A Jackson County library primerWritten by Quintin Ellison
For Jackson County’s book-loving residents, the temporary closure of the public library in Sylva presents true hardship, a time of doing without and intense, shared community pain.
The current library on Main Street closes May 2 while some 40,000 items are toted up the hill to a grand new library beside the renovated, historic courthouse. The library will boost its opening day collection with 24,000 new books, DVDs, audio books and other materials — even portable audioplayers that come pre-loaded with audio books.
A grand opening celebration is scheduled for June 11.
Recognizing the dangers of widespread reader deprivation, Jackson County’s librarians, bookstore owners and others have taken steps to help during this long public library drought.
Library cards are available at Southwestern Community College and Western Carolina University, both located in Jackson County. The Fontana Regional Library card possessed by every Jackson County library user is universally recognized in libraries in Cashiers, Highlands, Franklin, Bryson City, and if you are desperate and don’t mind a really long drive, in the Nantahala community, which has a tiny book facility of its own.
Friends of the Library is laying out the welcome mat at its Main Street bookstore, as is City Lights Bookstore’s Chris Wilcox, who nobly noted, “I’m staying open long hours … of course we do that anyway,” he said.
New assistant librarian
Just in time for a new library, there’s a new assistant librarian in Jackson County: Elizabeth “Liz” Gregg, from Radford, Va., has joined the staff. She graduated in 2008 from UNC-Chapel Hill’s information and library science master’s degree program. Gregg spent two years working in the Piedmont area of the state.
Need a book fix?
Librarians at Southwestern Community College and Western Carolina University are prepared to welcome the deprived public-library folks into their institutions. Though, it must be admitted, you might find the general fiction a bit lacking when compared to the choices at a public library. The collections, after all, are geared toward academia. But don’t be intimidated! This is a fine time to take on those classics you’ve neglected to read, or to perhaps to peruse a riveting academic journal or something along those lines. A library card at SCC is free; one at WCU costs $10 a year, you need a driver’s license for proof of residency. Additionally, SCC, keep in mind, in particular is geared toward working-aged students, who rely on the library as a place to get away from home for quiet study. That said, “We’re glad to be able to help people,” SCC Library Director Dianne Lindgren noted.
Rely on the library for Internet access, what to do now?
Well, you can ride up and down Main Street in Sylva and find laptop WiFi hotspots, or you can head to Southwestern Community College’s Holt Library and Western Carolina University’s Hunter Library. Frankly, you’re better off at WCU, which has more computers available. Dean Dana Sally said he’s happy to have the university library help out. “A lot of community members — probably 300 — already use our library,” Sally said. “Maybe this will create an uptick.”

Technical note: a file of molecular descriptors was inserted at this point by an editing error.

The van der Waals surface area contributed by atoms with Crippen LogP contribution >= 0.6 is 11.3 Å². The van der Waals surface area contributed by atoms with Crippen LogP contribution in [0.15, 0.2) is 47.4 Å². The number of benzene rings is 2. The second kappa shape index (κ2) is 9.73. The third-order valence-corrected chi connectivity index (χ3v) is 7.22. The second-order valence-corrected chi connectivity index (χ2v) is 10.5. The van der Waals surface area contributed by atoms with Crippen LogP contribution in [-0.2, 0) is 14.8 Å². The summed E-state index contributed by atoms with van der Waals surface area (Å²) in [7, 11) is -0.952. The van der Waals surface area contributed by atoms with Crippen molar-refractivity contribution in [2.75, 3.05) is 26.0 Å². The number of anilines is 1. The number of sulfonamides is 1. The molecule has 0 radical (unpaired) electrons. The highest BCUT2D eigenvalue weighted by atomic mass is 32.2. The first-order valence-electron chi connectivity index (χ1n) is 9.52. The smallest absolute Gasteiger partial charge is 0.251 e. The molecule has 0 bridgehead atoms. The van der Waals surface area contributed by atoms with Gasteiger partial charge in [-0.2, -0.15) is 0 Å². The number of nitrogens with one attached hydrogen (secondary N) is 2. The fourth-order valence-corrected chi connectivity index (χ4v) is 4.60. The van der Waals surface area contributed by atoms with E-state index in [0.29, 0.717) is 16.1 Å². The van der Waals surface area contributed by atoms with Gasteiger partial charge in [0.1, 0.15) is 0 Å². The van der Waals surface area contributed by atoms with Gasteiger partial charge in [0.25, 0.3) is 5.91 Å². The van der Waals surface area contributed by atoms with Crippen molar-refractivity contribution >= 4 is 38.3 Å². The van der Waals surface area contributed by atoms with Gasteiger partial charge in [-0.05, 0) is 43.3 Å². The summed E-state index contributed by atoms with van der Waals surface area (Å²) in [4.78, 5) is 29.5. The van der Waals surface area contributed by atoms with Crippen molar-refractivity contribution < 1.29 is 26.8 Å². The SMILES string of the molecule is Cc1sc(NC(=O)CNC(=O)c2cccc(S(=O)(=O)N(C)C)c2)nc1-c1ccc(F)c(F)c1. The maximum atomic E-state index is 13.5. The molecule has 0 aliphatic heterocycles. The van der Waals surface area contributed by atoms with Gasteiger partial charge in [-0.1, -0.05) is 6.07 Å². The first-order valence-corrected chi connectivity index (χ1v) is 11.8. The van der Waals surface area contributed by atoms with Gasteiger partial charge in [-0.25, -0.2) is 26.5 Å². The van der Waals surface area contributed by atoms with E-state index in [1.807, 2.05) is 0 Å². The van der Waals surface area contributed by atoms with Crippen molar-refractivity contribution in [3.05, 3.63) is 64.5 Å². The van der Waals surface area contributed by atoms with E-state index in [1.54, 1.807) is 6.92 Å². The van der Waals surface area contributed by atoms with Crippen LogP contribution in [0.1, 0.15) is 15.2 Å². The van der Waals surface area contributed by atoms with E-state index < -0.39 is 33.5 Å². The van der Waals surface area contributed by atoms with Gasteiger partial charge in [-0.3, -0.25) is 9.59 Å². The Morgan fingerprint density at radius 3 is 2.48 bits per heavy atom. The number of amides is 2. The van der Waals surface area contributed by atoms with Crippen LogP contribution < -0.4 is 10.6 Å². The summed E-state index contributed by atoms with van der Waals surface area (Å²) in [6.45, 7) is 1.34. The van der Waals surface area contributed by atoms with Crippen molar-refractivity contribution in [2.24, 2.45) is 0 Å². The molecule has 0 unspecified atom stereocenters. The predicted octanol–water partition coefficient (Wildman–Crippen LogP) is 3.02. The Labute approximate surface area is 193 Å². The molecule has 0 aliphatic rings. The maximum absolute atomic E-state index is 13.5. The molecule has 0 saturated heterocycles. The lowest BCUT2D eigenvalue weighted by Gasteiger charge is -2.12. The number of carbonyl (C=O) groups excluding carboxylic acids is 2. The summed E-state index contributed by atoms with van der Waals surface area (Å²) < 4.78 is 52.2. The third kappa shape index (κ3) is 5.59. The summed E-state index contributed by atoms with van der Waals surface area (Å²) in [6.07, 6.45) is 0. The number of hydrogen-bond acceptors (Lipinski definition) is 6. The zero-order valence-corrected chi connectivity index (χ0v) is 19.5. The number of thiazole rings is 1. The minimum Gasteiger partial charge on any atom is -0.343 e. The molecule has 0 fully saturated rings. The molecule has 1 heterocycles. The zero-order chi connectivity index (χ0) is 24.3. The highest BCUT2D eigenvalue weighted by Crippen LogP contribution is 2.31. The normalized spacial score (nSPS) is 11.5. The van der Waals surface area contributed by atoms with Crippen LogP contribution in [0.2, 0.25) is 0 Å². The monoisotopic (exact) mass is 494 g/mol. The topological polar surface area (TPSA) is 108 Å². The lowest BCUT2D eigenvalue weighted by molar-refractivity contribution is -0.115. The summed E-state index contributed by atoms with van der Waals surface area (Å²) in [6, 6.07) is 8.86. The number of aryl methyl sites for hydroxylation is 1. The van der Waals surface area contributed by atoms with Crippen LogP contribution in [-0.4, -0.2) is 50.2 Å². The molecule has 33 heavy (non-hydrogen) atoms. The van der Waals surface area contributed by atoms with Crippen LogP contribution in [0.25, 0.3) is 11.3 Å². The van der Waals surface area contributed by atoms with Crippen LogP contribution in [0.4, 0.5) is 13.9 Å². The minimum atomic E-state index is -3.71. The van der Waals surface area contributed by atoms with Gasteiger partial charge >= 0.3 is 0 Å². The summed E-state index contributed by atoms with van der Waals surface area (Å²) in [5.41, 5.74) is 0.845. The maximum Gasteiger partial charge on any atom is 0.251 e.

Got book donations?
Don’t throw those old books away! With the library closed, Sandra Burbank, who oversees the Friends of the Library’s Used Bookstore, is urging folks to bring them directly to the store (on Main Street, so you can pick up bread at the same time a few doors down at Annie’s Naturally Bakery, or stop on the way and get a cup of coffee at John’s place, Signature Brew Coffee Company). “At the same time,” Burbank cleverly added about book givers, “they can take a look around the bookstore.” And, she hopes, buy something, which, after all, goes to help fund the new library.
Want to join in the fun?
Library recruits readers to help
Jackson County’s library has encouraged patrons to check out as many books as they want — boxes of them, carloads of them, moving vans full of them — to help potentially deprived readers during the library closure and to help the library: because, of course, it then will have fewer to move.
Darlene and Isaac Melcher, children Bela, age 1, and Audrey, age 3, took advantage of the library’s largesse one day last week. The couple filled a diaper box and a cloth bag with children’s books, from 60 to 100, in expectations of a month at least without access to the children’s collection.
“They love being read to,” Darlene Melcher said. “They like story time.”
Of course, while Bela is big on pictures Audrey has recently moved on to enjoying a read-aloud narrative, meaning two sets of books instead of one were necessary to sustain the young family.